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Amaurosis fugax

Patient will present as → an 82-year-old man presents to the emergency department complaining of vision loss in his left eye. He states that it suddenly appeared as if a curtain was coming down over his left eye. It resolved after five minutes, and his vision has returned to normal. He has a history of coronary artery disease and type 2 diabetes.

Amaurosis fugax (amaurosis meaning darkening, dark, or obscure, fugax meaning fleeting) is a painless temporary loss of vision in one or both eyes

  • Vision loss is classically described as a curtain coming down over one eye
  • Other descriptions of this experience include monocular blindness, dimming, fogging, or blurring

Five distinct classes based on their supposed cause: embolic, hemodynamic, ocular, neurologic, and idiopathic

Embolic/hematologic origin:

  • Most episodes of amaurosis fugax are the result of stenosis or atherosclerosis of the ipsilateral carotid artery
  • Retinal artery occlusion: blockage of the central retinal artery or ophthalmic artery leads to sudden, painless, monocular vision loss due to retinal hypoxia
    • The most common source of these emboli is an atherosclerotic carotid artery
    • Amaurosis fugax (an example of a TIA) occurs if the clot passes and the vision loss is transient. If the clot cannot pass, central retinal artery occlusion occurs
  • Other causes in this class include hypercoagulability states, thrombocytosis, SLE, Giant cell arteritis, etc.

Ocular origin:

Neurologic origin:

A diagnostic evaluation should begin with the patient's history, followed by a physical exam, with particular importance being paid to the ophthalmic examination with regards to signs of ocular ischemia

  • When investigating amaurosis fugax, an ophthalmologic consult is absolutely warranted if available
  • Laboratory tests should also be ordered to investigate some of the more common systemic causes including a CBC, ESR, lipid panel, EKG, and blood glucose level
  • If laboratory tests are abnormal, a systemic disease process is likely, and, if the ophthalmologic examination is abnormal, ocular disease is likely

Noninvasive duplex ultrasound studies are recommended to identify carotid artery disease if ophthalmic and laboratory findings are inadequate for explanation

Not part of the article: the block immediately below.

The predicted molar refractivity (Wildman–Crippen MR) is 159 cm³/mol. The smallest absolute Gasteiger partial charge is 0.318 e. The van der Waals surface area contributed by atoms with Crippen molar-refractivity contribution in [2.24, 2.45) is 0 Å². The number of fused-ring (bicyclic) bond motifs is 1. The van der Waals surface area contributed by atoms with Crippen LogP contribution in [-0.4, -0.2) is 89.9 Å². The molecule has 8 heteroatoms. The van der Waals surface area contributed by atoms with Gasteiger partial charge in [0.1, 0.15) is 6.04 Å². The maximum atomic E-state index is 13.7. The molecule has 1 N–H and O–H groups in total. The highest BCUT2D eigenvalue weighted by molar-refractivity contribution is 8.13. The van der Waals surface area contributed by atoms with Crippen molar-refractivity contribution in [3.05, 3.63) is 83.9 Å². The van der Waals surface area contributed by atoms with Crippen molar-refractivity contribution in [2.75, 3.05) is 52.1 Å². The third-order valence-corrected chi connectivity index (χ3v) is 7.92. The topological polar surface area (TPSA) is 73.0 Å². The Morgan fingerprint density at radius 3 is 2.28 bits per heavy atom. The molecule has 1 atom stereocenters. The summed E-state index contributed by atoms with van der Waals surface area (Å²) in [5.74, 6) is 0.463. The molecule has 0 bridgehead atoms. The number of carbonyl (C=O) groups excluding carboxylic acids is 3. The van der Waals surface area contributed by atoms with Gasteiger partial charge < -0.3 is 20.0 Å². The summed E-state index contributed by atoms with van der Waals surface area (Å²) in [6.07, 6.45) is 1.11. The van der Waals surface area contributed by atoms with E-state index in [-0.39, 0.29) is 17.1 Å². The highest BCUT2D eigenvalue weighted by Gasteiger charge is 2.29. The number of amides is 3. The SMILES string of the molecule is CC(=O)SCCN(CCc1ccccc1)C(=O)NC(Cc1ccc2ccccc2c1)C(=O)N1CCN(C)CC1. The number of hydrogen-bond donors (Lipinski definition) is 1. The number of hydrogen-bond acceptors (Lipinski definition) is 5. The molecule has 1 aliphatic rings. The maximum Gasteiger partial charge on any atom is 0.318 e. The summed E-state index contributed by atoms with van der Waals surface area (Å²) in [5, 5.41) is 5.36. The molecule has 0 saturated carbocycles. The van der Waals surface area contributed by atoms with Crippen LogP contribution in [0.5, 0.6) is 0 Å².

• Carotid imaging – Carotid duplex ultrasound, magnetic resonance angiography (MRA), or computed tomographic angiography should be ordered in all older patients (>50 years) and in younger patients with vascular risk factors (diabetes, hypertension, hyperlipidemia) who have experienced TMVL

If the diagnostic workup reveals a systemic disease process, directed therapies to treat that underlying cause should be initiated

  • If the amaurosis fugax is caused by an atherosclerotic lesion, aspirin is indicated, and a carotid endarterectomy considered based on the location and grade of the stenosis
  • Left untreated, this event carries a high risk of stroke; after carotid endarterectomy, which has a low operative risk, there is a very low postoperative stroke rate
Question 1
A patient describes a history of a curtain being brought down over my right eye and it stayed there for a few minutes. Then, it was lifted back up. In which of the following arteries is the etiology of this complaint located?
A
Anterior cerebral
Hint:
Findings in ACA stroke may include the following: Disinhibition and speech perseveration. Primitive reflexes (eg, grasping, sucking reflexes)
B
Middle cerebral
Hint:
Blockage of the MCA results in deficits in movement and sensation (contralateral hemiplegia and hemianesthesia); difficulty swallowing (dysphagia); impaired speech ability (dysarthria, aphasia); and impaired vision and partial blindness (hemianopia);
C
Posterior cerebral
Hint:
Symptoms of posterior cerebral artery stroke include contralateral homonymous hemianopia (due to occipital infarction), hemisensory loss (due to thalamic infarction) and hemi-body pain (usually burning in nature and due to thalamic infarction)
D
Internal carotid
E
External carotid
Hint:
The internal carotid artery supplies blood to the brain. The external carotid artery supplies blood to the face and neck
Question 1 Explanation: 
Amaurosis fugax (amaurosis meaning darkening, dark, or obscure, fugax meaning fleeting) is a painless temporary loss of vision in one or both eyes. Most episodes of amaurosis fugax are the result of stenosis or atherosclerosis of the ipsilateral carotid artery.
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